Episode 114: Betty Fussell, The Accidental Food Historian
Published October 11, 2012
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29 min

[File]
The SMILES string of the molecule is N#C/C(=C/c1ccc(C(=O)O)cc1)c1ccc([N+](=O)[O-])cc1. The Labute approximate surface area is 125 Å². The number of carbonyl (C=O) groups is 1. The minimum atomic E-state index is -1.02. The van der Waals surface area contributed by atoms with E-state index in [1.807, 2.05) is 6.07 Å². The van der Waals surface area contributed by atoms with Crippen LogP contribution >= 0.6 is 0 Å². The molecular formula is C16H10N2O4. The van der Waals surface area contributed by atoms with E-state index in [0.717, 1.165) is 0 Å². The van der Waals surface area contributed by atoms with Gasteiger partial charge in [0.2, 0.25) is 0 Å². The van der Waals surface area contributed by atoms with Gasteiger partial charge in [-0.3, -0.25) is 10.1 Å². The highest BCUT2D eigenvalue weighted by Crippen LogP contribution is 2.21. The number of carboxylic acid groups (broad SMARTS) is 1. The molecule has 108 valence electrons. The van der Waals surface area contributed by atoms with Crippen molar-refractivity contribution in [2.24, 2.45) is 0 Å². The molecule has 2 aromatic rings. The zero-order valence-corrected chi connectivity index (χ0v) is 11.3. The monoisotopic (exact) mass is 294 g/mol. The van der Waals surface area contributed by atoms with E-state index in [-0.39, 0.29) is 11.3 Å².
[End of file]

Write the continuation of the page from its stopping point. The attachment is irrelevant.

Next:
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    American food writer Betty Fussell joins Linda Pelaccio this week on A Taste of the Past for a conversation on culinary history, cultural identity and food literature. Betty is an award-winning writer and is the author of eleven books, ranging from biography to cookbooks, food history and memoir. Learn how she discovered food through travel and writing and became an accidental food historian. Listen as Betty describes the American cuisine she discovered throughout her life and elaborates on everything from corn fields to Mexican markets. Find out why Betty fell in love with New York City as she reads one of her literary passages live on-air! This program was sponsored by S. Wallace Edwards and Sons. The food of my family was absolutely terrible - the land of the bland! It was Midwestern bible belt food in California. The discovery of the drama of what food could be was enormous! [07:08] Corn created settlements, its the basis of our agriculture in the Western world. Its totally different from the plow culture of Europe. [12:15] I have two romances - one is the California landscape I grew up in, two is New York City. The wonder of New York City has never left me, its the last of the great cities of the last two centuries. [21:20] --Betty Fussell on A Taste of the Past
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